Happy Friday, cats. It’s funny – here I am, right on the cusp of my 24th birthday, and I was thinking to myself that I wasn’t going to get anything nice. Turns out the universe proved me wrong once again, because Monomer just dropped his new album ‘Labyrinth,’ and boy howdy, this album is, as the kids say, “most ill.” Let’s dive right in, shall we?
I distinctly recall back in April last year during the ‘Quite Operational’ launch party on Arecibo Radio that I said that listening to Monomer was like “rolling around in a vat of distilled 80’s.” As it turns out, that continues to be true. While still sounding recognizably like himself, Gavin has gone out of his way to make this album stand apart – which, given his mission statement over on the Bandcamp page, that makes sense. He says: “My main goal after ‘Quite Operational’ was to create an album where each song had a unique character, not only in the composition but also in the arrangement, production and mixing. This led to a lot of new territory for me, which was both exciting and terrifying, but I’m extremely happy with the end result and can’t wait to share it.”
I feel a track-by-track analysis would diminish the overall experience of this album, so I’m gonna let you absorb it on your own instead. What I will say, though, is that the new auditory maneuvers Monomer pulls in ‘Labyrinth’ are something to be feared and respected. While still maintaining the signature “splashy drums, punchy bass and heavy synth” sound which is so evocative of the 80’s, this album features all sorts of new additions, like the use of vocal samples and some pretty stellar drops leading to something evocative of a slower, funkier hardstyle. Like his last album, Monomer seamlessly blends in the chippy sounds you might expect with more traditional synth and drum sounds, as well as the occasional guitar riff snuck in the background – a sound palate which is at once familiar and unique.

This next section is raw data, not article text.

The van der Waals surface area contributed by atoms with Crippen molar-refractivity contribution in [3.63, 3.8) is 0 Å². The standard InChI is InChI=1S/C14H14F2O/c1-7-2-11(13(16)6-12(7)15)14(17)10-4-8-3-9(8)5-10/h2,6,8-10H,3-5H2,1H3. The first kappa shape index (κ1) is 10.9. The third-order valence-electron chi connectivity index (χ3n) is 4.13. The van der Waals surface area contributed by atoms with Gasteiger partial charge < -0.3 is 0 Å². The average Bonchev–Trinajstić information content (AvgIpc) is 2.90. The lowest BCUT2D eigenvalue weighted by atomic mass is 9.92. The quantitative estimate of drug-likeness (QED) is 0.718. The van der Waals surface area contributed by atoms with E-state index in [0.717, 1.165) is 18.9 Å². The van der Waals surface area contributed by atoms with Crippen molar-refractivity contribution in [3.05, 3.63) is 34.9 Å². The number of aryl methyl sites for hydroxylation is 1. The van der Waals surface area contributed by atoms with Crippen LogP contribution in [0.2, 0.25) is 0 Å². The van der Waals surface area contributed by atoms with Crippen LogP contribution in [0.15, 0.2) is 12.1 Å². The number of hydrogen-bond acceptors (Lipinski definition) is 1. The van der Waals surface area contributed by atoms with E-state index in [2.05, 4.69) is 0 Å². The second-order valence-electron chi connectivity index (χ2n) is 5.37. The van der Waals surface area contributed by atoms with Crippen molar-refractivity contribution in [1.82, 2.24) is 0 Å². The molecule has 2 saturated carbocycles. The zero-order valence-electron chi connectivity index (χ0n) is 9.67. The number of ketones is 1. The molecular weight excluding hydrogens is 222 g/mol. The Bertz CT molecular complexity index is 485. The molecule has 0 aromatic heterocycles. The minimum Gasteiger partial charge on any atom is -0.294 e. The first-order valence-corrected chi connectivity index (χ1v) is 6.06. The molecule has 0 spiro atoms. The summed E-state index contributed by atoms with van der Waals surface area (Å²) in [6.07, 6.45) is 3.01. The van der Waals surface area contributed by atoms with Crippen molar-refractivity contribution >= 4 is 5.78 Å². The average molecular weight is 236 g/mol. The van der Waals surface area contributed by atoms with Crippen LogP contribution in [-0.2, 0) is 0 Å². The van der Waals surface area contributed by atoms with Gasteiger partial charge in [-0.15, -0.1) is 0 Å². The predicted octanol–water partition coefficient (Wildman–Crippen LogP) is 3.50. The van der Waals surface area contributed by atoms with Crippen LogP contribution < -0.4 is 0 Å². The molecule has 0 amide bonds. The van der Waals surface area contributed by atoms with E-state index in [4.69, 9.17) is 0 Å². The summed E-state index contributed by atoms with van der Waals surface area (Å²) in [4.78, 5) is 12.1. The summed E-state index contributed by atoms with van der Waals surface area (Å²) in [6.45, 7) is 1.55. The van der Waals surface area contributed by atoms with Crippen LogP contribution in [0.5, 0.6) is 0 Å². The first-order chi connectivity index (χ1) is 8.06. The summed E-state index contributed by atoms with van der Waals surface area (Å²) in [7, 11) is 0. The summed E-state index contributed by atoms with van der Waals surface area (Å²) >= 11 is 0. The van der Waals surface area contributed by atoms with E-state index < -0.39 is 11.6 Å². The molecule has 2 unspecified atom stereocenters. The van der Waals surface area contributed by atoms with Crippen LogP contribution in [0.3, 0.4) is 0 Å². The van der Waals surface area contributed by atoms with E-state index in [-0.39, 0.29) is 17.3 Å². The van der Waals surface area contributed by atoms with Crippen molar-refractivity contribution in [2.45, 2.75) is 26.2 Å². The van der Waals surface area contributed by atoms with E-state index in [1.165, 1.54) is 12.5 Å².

As far as what track shines above the rest, I really can’t say. Eponymous tracks are usually the best on any album, and ‘Labyrinth’ does not fail to impress. However, every song evokes something different – some go for the aforementioned hardstyle feel, some feel like they could have been ripped right out of Tron Legacy’s soundtrack (y’know, that one by Daft Punk – so yes, I am unashamedly putting Monomer on the same level as Daft Punk in terms of quality). Still others feel like the 80’s power ballads of the same type that The Protomen went to emulate in ‘Act II: The Father of Death.’ All in all, I’d say Monomer definitely accomplished the goals he set out with for this album and then some. If you love Monomer, you’re going to love this album. If you don’t love Monomer, you might still love this album, but if not… that’s just, like, your opinion, man. I can abide your poorly chosen opinion, dude.